New threats and security risks are emerging as utilities deploy Internet of Things (IoT) and cloud technologies. Mitigating these risks requires a combination of cybersecurity and physical security, putting a burden on both IT and operational technology (OT) staff.
The question for utilities is how they can simplify compliance for IoT-connected grids so they can focus on larger goals like improving reliability and safety, and turning grid data into business value. A recent Forbes Insights ebook, Securing the Smart Grid, sponsored by Intel and Cisco, delves into the modern security landscape for utilities investing in IoT, and explores ways to simplify compliance, mitigate risk and boost reliability.
Given the critical importance of the grid, security is a pressing concern. With controllers and sensors across a utility’s territory connecting to the Internet, the risks to grid resilience and reliability are sharply increasing. In simple terms, IoT connectivity creates many new entry points for both external and internal attackers. Dealing with these new challenges will require unprecedented collaboration between IT and OT staff.
All of these concerns are coupled with a need to meet strict regulatory standards. Utilities are among the most heavily regulated businesses in the U.S. due to their economic significance and their attractiveness as a target. But compliance with regulations does not necessarily equate to the highest standards of grid security.
As the industry adopts IoT and cloud technologies, utilities must enhance security while simplifying compliance. Doing so will allow administrators to focus efforts on improving public and personnel safety and transforming data from the grid into insightful business intelligence.
Development of the smart grid adds another dimension to the industry’s security challenges. “Certain smart meters can be successfully attacked, possibly resulting in disruption to the electricity grid,” according to the Government Accounting Office. It adds that control systems used in industrial settings, such as electricity generation, “have vulnerabilities that could result in serious damages and disruption if exploited.”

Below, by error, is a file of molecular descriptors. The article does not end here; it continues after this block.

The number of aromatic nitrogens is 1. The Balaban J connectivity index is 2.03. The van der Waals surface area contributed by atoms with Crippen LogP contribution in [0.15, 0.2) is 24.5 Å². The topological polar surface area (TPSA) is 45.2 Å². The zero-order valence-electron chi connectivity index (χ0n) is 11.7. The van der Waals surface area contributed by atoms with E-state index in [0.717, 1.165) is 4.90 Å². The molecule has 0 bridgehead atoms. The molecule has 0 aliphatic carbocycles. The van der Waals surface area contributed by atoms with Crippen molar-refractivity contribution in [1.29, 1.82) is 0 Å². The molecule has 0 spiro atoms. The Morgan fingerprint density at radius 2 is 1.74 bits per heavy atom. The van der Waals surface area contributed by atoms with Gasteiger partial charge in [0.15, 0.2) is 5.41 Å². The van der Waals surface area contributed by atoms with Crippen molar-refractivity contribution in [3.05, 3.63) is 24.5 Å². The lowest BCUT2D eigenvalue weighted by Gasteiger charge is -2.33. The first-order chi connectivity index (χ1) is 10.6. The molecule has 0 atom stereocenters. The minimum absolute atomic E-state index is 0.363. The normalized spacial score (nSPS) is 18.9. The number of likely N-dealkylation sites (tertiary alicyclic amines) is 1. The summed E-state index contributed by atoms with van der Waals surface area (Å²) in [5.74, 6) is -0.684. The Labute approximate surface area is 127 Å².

In short, the importance of grid-wide security is difficult to overstate. To thwart attacks, utilities must deploy comprehensive security that spans field devices, the communications network and the cloud. In other words, utilities need an end-to-end approach that integrates both IT and operations technology (OT).
In considering IoT, a simple model consists of data-generating devices connected to servers in the cloud, with the bulk of the application processing contained within the cloud servers. This scenario would buckle in the utility industry, however, since energy and grid management applications require much more distributed intelligence to cope with large amounts of data and rapid control response. As the IoT introduces millions of devices and latency-sensitive transactions, the traditional cloud approach will become even more strained.
The challenges of data overload and low latency response are addressed by fog computing. Fog computing allows applications to execute within the IoT network, providing the intelligence to analyze data locally and generate actions like closing a switch. By giving the routers and switches on the outskirts of networks the ability to handle computational tasks, organizations reduce the amount of data that needs to be sent to the cloud for processing, analysis and storage.
In the same fashion, utilities need to distribute security across the smart grid by smartening up the edge devices to be more security aware, and using the network as a sensor and enforcer of security policy. This way, if a hacker gains access to an endpoint, the hacker gets no further, as the intrusion is detected, network connectivity is restricted, and the endpoint is no longer trusted.
This article was written by Hugo Moreno from Forbes and was legally licensed through the NewsCred publisher network.